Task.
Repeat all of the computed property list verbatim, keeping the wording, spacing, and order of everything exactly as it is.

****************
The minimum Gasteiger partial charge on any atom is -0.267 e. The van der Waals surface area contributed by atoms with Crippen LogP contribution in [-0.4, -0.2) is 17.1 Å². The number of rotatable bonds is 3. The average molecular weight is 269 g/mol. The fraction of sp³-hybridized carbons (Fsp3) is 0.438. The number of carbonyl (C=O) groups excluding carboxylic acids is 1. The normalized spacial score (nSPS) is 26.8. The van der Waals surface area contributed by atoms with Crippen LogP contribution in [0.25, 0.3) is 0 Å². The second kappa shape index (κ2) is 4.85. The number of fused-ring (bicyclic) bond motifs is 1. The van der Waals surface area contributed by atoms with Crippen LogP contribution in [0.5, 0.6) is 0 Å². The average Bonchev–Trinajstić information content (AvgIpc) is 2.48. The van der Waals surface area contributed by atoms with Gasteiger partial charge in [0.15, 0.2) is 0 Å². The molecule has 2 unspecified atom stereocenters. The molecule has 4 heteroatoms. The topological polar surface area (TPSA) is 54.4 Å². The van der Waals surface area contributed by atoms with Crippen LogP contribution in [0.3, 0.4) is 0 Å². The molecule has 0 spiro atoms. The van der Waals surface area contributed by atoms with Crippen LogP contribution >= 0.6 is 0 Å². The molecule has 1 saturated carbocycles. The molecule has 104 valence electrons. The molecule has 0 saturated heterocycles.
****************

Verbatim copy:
The minimum Gasteiger partial charge on any atom is -0.267 e. The van der Waals surface area contributed by atoms with Crippen LogP contribution in [-0.4, -0.2) is 17.1 Å². The number of rotatable bonds is 3. The average molecular weight is 269 g/mol. The fraction of sp³-hybridized carbons (Fsp3) is 0.438. The number of carbonyl (C=O) groups excluding carboxylic acids is 1. The normalized spacial score (nSPS) is 26.8. The van der Waals surface area contributed by atoms with Crippen LogP contribution in [0.25, 0.3) is 0 Å². The second kappa shape index (κ2) is 4.85. The number of fused-ring (bicyclic) bond motifs is 1. The van der Waals surface area contributed by atoms with Crippen LogP contribution in [0.5, 0.6) is 0 Å². The average Bonchev–Trinajstić information content (AvgIpc) is 2.48. The van der Waals surface area contributed by atoms with Gasteiger partial charge in [0.15, 0.2) is 0 Å². The molecule has 2 unspecified atom stereocenters. The molecule has 4 heteroatoms. The topological polar surface area (TPSA) is 54.4 Å². The van der Waals surface area contributed by atoms with Crippen LogP contribution in [0.3, 0.4) is 0 Å². The molecule has 0 spiro atoms. The van der Waals surface area contributed by atoms with Crippen LogP contribution >= 0.6 is 0 Å². The molecule has 1 saturated carbocycles. The molecule has 104 valence electrons. The molecule has 0 saturated heterocycles.